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MURE PREDICATIVE DATIVE S In an

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MURE PREDICATIVE DATIVE S In an
MURE PREDICATIVE DATIVE S
In an earlier volume of ALMA 1 I gave a list of predicative datives drawn, for the most part, from patristic writers, and this received a valuable supplement from the hand of Professor Souter o f
Aberdeen . Since those lists were printed, I have collected the fol lowing addenda, few of which are new .
AuxiLlo
esse :
Ep . Eutrandi (PL . 80 . 633 B) : sicut bonus pastor ,
ovibus Luis es solatio et auxilio .
Conn' esse :
Act . disp . 5 . Achat . (Ruinart 1859, p . 199) : et cu i
ma gis cordi est vel a quo sic diligitur imperator ?
ib . 5 (p . 202) : si cordi tuo nomina sunt ; Act .
mart. tergem . 1 (PL . 80 . 187 A) : quantum esses
cordi, si. . . ; Act . al . Babylae 2 . 8 (AASS . Jan . 'n)
si tibi cordi est ; Vit . Aldegundis 3 . 17 quibu s
evangelica lectio cordi est.
CvnAC esse :
DETRIMENTO
Vit . Sixti et Sinicii 3 (AASS . Sept .' . p . 125) : cura e
fuit iam dictis sanctis ne . . . ; Conc . Hisp . 2 . 1 0
(Labbé 10 . 561 A) : quibus curae sit ; Honor . I
deer . (Labbé 10 .584 A) ; Pelag. II pap . ep . 5 . 1 7
(PL . 72 . 732 B) : curae nobis fuit . . . demonstrare .
esse : Bede, hist . eccl . 1 . 11 : detrimento . . . reipublica e
fuit, ib . 2 . 5 : magno tenellis adhuc ecclesiae erementis detrimento fuit .
DIGNITATI
esse :
Dynam. Patr., vit. s . Max . 5 (PL . 80 . 35 B) : dignitati fore, si . . .
ExEMrLO esse :
Mart . I pap ., ep . 7 (Labbé 10. 818 B) : exemplo alii s
esse .
ExuRCITIo
esse :
citio stint no bis, non exitio .
ExrTïo
FORMIDINI
i.
Braulio ep . 25 (674 B) praesentis vitae labores exer -
esse :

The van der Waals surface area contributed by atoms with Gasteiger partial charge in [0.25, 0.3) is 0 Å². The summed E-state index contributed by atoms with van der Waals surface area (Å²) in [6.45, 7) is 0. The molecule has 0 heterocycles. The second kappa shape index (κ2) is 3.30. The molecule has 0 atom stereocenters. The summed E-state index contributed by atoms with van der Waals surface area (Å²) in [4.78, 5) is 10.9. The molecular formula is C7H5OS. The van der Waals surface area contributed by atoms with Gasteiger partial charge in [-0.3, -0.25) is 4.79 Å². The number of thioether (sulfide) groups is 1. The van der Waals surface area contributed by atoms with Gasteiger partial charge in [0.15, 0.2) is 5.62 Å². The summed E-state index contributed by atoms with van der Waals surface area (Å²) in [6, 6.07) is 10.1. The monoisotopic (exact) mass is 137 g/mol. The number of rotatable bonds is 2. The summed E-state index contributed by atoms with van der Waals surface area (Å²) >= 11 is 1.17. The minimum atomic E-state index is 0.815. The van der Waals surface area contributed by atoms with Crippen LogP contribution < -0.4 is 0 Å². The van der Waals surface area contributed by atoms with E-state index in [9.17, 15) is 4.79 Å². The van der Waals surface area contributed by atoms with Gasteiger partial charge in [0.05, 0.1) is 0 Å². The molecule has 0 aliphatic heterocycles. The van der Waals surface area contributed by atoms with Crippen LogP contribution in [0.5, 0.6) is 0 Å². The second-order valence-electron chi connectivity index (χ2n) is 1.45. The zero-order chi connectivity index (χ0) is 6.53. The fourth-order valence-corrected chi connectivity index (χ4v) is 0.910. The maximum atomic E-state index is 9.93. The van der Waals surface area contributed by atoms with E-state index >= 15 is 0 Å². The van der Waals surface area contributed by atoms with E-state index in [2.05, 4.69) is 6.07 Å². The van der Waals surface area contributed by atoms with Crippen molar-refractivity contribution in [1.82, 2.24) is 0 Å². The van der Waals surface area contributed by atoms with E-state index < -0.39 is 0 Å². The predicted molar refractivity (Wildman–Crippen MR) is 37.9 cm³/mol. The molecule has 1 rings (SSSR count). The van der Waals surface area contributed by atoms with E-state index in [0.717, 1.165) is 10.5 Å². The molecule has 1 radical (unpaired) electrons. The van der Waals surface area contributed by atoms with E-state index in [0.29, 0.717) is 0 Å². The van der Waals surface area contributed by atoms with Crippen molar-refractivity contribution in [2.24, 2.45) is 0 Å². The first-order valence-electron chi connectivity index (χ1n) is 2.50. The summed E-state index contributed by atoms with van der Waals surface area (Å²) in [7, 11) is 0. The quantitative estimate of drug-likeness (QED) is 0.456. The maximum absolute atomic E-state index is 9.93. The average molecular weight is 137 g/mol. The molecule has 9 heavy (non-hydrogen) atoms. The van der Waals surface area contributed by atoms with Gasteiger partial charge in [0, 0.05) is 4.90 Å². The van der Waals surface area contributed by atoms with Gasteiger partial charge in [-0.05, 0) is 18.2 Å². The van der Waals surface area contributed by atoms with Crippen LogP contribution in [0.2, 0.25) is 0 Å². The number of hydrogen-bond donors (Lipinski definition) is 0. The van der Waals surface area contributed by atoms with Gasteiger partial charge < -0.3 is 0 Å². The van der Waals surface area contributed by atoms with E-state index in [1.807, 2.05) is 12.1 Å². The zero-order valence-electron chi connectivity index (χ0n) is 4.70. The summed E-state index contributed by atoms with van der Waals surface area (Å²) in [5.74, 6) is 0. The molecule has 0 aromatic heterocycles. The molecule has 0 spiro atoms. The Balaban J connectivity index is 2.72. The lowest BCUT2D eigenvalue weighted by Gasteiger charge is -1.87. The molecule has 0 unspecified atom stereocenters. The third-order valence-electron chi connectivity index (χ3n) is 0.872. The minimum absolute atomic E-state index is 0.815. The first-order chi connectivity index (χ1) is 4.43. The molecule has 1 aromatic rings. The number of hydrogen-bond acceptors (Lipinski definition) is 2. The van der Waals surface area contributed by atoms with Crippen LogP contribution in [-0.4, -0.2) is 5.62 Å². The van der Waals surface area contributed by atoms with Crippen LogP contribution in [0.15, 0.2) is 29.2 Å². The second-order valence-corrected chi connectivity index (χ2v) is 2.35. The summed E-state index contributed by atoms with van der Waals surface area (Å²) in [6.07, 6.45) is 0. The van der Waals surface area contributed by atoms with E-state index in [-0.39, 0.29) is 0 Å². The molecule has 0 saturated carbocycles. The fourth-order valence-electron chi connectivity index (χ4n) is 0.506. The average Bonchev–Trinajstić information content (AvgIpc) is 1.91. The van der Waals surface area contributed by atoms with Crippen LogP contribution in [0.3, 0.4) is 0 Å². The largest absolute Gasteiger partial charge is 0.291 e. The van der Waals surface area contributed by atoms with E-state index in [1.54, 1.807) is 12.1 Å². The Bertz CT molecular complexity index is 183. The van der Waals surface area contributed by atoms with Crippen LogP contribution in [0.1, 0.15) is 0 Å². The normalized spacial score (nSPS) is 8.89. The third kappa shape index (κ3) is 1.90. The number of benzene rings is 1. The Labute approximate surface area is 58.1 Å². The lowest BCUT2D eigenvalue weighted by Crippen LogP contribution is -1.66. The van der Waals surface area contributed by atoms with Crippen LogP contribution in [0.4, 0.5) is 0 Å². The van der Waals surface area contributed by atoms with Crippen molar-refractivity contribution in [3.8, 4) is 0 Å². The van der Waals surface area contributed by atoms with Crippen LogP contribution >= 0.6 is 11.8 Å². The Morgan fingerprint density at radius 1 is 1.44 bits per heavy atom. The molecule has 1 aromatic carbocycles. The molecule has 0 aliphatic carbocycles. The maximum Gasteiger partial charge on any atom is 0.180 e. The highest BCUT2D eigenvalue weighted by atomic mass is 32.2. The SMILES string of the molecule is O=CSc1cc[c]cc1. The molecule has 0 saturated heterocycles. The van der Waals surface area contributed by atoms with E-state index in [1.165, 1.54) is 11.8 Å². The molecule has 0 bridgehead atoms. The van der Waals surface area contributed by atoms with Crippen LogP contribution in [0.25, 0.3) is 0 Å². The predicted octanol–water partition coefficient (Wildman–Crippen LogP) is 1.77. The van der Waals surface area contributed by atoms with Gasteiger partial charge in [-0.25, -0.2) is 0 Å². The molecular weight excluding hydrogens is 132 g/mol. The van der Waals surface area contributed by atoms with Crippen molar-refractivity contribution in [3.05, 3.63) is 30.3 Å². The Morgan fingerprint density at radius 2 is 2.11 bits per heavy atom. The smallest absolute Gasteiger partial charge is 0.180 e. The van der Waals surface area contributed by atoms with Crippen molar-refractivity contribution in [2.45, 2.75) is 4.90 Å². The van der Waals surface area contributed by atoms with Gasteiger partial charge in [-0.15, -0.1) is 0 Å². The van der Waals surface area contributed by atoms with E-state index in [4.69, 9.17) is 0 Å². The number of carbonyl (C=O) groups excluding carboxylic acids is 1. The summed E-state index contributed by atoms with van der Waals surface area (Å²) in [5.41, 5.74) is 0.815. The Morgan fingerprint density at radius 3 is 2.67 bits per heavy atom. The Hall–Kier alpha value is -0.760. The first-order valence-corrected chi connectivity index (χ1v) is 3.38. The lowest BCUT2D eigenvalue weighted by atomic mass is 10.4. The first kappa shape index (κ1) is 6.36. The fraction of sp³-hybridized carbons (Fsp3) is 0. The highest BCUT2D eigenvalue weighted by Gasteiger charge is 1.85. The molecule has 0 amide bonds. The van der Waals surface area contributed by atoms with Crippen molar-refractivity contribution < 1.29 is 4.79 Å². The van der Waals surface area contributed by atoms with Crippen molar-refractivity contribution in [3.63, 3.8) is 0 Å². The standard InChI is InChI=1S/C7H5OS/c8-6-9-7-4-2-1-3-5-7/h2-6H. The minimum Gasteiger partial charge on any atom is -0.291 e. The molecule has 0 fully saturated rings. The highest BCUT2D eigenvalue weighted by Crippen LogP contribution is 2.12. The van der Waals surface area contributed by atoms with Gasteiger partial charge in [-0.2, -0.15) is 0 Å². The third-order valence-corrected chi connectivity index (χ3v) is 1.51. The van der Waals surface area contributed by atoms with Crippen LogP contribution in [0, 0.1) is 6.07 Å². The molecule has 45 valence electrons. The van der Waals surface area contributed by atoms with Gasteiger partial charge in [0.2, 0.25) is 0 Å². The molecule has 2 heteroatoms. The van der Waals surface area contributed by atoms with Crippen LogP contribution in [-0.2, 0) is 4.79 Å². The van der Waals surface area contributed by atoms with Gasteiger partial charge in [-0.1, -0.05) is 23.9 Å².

Vol . 2, p . 85, 191 .
Vit . Vincent . mart . 2 . 11 (AASS. Jan . 22) : hoc
magis formidini est ; Act . al . Babylae 2 . 6 (ib .
Jan . 24) : quibus est ille formidini.
99
esse Act . al . Babylae 2 . 10 : haec quae vobis honori sun t
nurnina ; Dynam . Patr ., vit . s . Max . 5 (PL . 80 .
35 B) : id magno ipsi honori . . . fore .
IyrPunrMGNTO esse : Vit . Evurt . 1 (AASS . Sept . 7) : ut nulli sexus imbecillis fuisset -o ; Luculent . horn . 12 (PL . 72 .
841 D) : ne (luxa vestinzenta -o fiant ; BrauIio ,
vit . Aem . 3 . 10 (PL . 80 . 704 D) : vidit -o sib i
MORE PREDICATIVE DATIVES
HoNOnr
fore . . . nzultitudiner .
MIRACULO
esse :
Vit . Aegulphi 1 . 6 (AASS . Sept .' . 744 E) : nziracul o
foret .
ODIO
esse, habere : Mart . I pap . in Cone . Lateran . (649 A . D .), seer . 2
(Labbé 10 . 902 E) : odio habuerunt ; Vit . Osmannae 1 (AASS . Sept . 9) : Christicolas odio habere ;
Vit . Aegulphi 2 . 11 (AASS . Sept . I . 746 B) : qui bus odio semper erat areta via ; Braul . ep . 1 3
(660 B) : odio habenda sunt peccata, non homines ;
Luculent . horn . 17 (854 C) : eunz quei odio habet ;
Eutrop . abb ., distr . mon . (PL . 80 . 18 C) : statini
odio habetur ; Bede, hist . eccl . 3 . 21 : odio habeba t
et dispiciebat eos .
ONEnr
esse : Vit . Gaud . Nov . 3 . 13 (AASS . Jan . 22) : decus pontificate . . . magis oneri fuit ; Braulio, ep . 44 (697 A) :
non oneri matri fuisse, sed comitem (?) .
ORNAMENTO
esse : Ps .-Bede in ps . 17 (PL . 93 . 560 B) : pulchri virtutis
ornamento sunt .
SALUTI
SOLATIO
esse : Aileran, interpr . mor . (PL . 80 . 341 A) : mors una
esse :
esse :
TERRORI esse :
STUDIO
Vsvr habere :
Redemptoris nostri duabus nostris mortibus saluti
f ult .
Ep . Eutrandi (PL . 80 . 633 B) : sicut bonus pastor ,
ovibus tuis es solatio et auxilio.
Mart . I pap ., ep . 5 (Labbé 10 . 807 D) : studio tibi sit.
Pass . s . Saturn . (Ruinart, p . 177) : audiunt du s
hominem esse terrori .
Braulio ep . 9 (PL . 80 . 655 B) : quos te usui haber e
dubium non est .
Although this predicative use of the dative belongs to colloquial ,
rather than to literary, speech, the comparative meagreness of th e
above list seems to indicate its growing disuse and obsolescence . A
considerable proportion of the examples given are taken from letters and saints ' lives — sources which are written, in the main, in
100
J . Iī .
BAXTER . - MORE PREDICATIVE DATIVE S
every-day language, yet the number of occurrences is actuall y
smaller, in proportion to the bulk of literature, than might reasonably have been expected . Perhaps the increasing limitation of
the grammatical cases in popular use may have been partly responsible ; even by the sixth century the development of « pidgin »
Latin was well advanced . In any case, these lists are significantl y
small and, equally significantly, they show the restriction of thi s
interesting use to words already consecrated by long familiarity .
J . H . BAXTER .
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